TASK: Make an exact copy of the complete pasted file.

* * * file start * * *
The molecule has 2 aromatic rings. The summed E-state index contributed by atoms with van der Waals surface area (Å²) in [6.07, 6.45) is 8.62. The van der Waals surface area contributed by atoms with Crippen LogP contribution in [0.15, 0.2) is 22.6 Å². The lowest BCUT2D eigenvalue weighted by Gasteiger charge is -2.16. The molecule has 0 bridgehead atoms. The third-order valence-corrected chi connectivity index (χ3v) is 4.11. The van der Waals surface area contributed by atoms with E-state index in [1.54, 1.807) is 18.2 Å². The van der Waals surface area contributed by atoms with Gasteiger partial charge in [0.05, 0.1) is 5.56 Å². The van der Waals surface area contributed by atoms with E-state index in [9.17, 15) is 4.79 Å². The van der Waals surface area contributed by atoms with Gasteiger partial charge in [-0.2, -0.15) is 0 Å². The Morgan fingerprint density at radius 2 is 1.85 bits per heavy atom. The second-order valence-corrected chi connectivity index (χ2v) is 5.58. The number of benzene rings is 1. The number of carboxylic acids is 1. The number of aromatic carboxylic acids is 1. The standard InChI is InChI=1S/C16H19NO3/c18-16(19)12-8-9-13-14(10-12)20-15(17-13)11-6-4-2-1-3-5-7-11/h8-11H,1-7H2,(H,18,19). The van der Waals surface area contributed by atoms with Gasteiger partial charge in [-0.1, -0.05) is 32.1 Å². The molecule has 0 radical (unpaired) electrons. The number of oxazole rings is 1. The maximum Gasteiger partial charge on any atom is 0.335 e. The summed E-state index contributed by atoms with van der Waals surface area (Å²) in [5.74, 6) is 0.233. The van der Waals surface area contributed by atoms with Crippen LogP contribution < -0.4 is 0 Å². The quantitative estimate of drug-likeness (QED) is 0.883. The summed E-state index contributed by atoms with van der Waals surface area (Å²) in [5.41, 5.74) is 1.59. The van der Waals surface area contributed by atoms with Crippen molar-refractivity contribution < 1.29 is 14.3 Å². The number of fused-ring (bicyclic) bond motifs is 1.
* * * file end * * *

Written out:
The molecule has 2 aromatic rings. The summed E-state index contributed by atoms with van der Waals surface area (Å²) in [6.07, 6.45) is 8.62. The van der Waals surface area contributed by atoms with Crippen LogP contribution in [0.15, 0.2) is 22.6 Å². The lowest BCUT2D eigenvalue weighted by Gasteiger charge is -2.16. The molecule has 0 bridgehead atoms. The third-order valence-corrected chi connectivity index (χ3v) is 4.11. The van der Waals surface area contributed by atoms with E-state index in [1.54, 1.807) is 18.2 Å². The van der Waals surface area contributed by atoms with Gasteiger partial charge in [0.05, 0.1) is 5.56 Å². The van der Waals surface area contributed by atoms with E-state index in [9.17, 15) is 4.79 Å². The van der Waals surface area contributed by atoms with Gasteiger partial charge in [-0.2, -0.15) is 0 Å². The Morgan fingerprint density at radius 2 is 1.85 bits per heavy atom. The second-order valence-corrected chi connectivity index (χ2v) is 5.58. The number of benzene rings is 1. The number of carboxylic acids is 1. The number of aromatic carboxylic acids is 1. The standard InChI is InChI=1S/C16H19NO3/c18-16(19)12-8-9-13-14(10-12)20-15(17-13)11-6-4-2-1-3-5-7-11/h8-11H,1-7H2,(H,18,19). The van der Waals surface area contributed by atoms with Gasteiger partial charge in [-0.1, -0.05) is 32.1 Å². The molecule has 0 radical (unpaired) electrons. The number of oxazole rings is 1. The maximum Gasteiger partial charge on any atom is 0.335 e. The summed E-state index contributed by atoms with van der Waals surface area (Å²) in [5.74, 6) is 0.233. The van der Waals surface area contributed by atoms with Crippen LogP contribution < -0.4 is 0 Å². The quantitative estimate of drug-likeness (QED) is 0.883. The summed E-state index contributed by atoms with van der Waals surface area (Å²) in [5.41, 5.74) is 1.59. The van der Waals surface area contributed by atoms with Crippen molar-refractivity contribution < 1.29 is 14.3 Å². The number of fused-ring (bicyclic) bond motifs is 1.